Roll up, roll up! The biannual Lib Dem half-baked tax policy circus is in town! Last time, the so-called ‘mansion tax’ show never lived up to its billing, as ringleader Clegg tried juggling too many ideas. We had the mansion tax, tycoon tax, new stamp duty bands and the more noble income tax threshold rise to watch. Now, it seems, the spectacle is back – with the big beasts of the Liberal Democrats prowling the airwaves to push for a new wealth tax to ensure the rich ‘pay their fair share’.
Unlike the mansion tax, this policy suggestion would not, we are told, be a permanent feature – but rather a time-limited way to fight our ‘economic war’ and ensure ‘national cohesion’. It all sounds a very dramatic spectacle.
With recent polling suggesting Clegg is walking a tightrope with Lib Dem members, it’s obvious he’s learnt from his experience in March: don’t give up on the mansion tax just yet, but suggest something even more left-wing in addition in order to appease the social democratic wing of your party.
But would it work? As many have pointed out, economic literature suggests taxes on property are less distortionary than taxes on income. Therefore, if Nick Clegg and co were offering up an entire well-thought-through redesign of the tax system for a wealth tax to replace other capital or income taxes, we could take it seriously. But they are not. They are after another new tax to make up for the Coalition’s inability thus far to make inroads into current government expenditure.
There are other reasons to object:
- We have a spending problem, not a tax problem: Between 1996/97 and 2007/08 average government spending as a proportion of GDP was 38.8 per cent. Last year it was 45.8 per cent. In contrast, tax receipts as a proportion of GDP were last year 37.5% compared to an average 37.6% between 1996/97 and 2007/08. Does that look like a tax problem? Quite simply, we don’t need new taxes. We need lower government spending.
- A temporary tax won’t solve a structural problem: The Coalition is trying to eliminate a structural deficit. If the Coalition agrees with the OBR that lots of the deficit is structural, then relying on a temporary tax to plug some of the gap will not help in the long-term.
- A temporary tax isn’t very often temporary: The 50p tax rate was the last ‘temporary’ tax. It was never fully reversed, and now people are arguing it needs to be replaced with a wealth tax. Taxes are never temporary, and this would be expanded and increased over time.
- Wealth isn’t a fixed pie: we need policies for growth that will raise the living standards of all, not to share current wealth around as our economy continues to stagnate.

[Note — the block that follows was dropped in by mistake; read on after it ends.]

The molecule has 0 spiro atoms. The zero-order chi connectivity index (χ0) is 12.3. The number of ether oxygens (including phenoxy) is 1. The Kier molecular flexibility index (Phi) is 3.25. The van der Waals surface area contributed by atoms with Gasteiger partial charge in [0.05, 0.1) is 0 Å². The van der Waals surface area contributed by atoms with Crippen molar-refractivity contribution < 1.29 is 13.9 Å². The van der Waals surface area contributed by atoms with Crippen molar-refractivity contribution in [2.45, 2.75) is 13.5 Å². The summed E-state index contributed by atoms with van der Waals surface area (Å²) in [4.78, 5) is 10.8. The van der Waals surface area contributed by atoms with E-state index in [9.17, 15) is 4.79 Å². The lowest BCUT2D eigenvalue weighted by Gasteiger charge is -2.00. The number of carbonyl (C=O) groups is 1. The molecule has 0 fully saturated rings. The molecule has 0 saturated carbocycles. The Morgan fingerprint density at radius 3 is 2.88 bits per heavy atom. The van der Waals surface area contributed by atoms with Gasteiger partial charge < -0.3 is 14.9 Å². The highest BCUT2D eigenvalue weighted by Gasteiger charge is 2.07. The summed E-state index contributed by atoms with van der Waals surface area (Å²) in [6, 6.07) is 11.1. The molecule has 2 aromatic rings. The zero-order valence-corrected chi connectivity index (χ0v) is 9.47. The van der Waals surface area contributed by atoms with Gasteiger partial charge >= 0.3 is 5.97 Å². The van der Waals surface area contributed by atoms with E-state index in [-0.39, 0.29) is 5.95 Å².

The Chancellor will surely see through this nonsense. But the risk is this new act is designed to shift the debate further, and will end up with the Lib Dem ‘mansion tax’ as a compromise.
Let’s be clear: the mansion tax is still a bad tax. The UK already has by far the highest property tax take of any OECD country (property taxes contribute 4.2 per cent of GDP compared to the OECD average of 1.8 per cent). In contrast, a Mansion Tax set at 1 per cent of the value over £2 million would yield just £1 billion (or 0.2% of total tax revenues) at most – but would unfairly target the income poor, equity rich, would be both difficult and expensive to value all relevant properties (and would then be open to huge legal disputes), and would undermine our competitive position at a time when other countries (France’s Socialist government excepted) are abolishing wealth taxes.
What’s more it would not fulfil the Lib Dem definition of ‘fairness’ (that rich should always pay more) because it is a wealth tax that only applies to single properties. It takes no account of whether you have a mortgage to pay. It takes no account of how many homes you own. It ignores the history of your investment. It doesn’t consider other assets or wealth that an individual has.
It is so depressing to have to go through this debate all over again when the priority should be policies for growth. It’s doubly depressing when genuine tax reform proposals could form part of that growth agenda. We need a tax system based around Adam Smith’s principles of fairness, simplicity, certainty and efficiency. Lord Jacobs, a former Lib Dem, has put forward thoughtful contributions for how this can be achieved. He recognises that for economic health and greater prosperity for all, the UK does not need a new complex tax targeted at the aspirational and successful. It needs lower, simpler taxes aimed at encouraging, rather than penalising, wealth.
The Lib Dems should therefore stop clowning around with these current proposals, and instead start jumping through hoops to come up with the desperate supply-side and tax reforms we desperately need.
Ryan Bourne is Head of Economic Research at the Centre for Policy Studies.Tags: Liberal Democrats, Tax, UK politics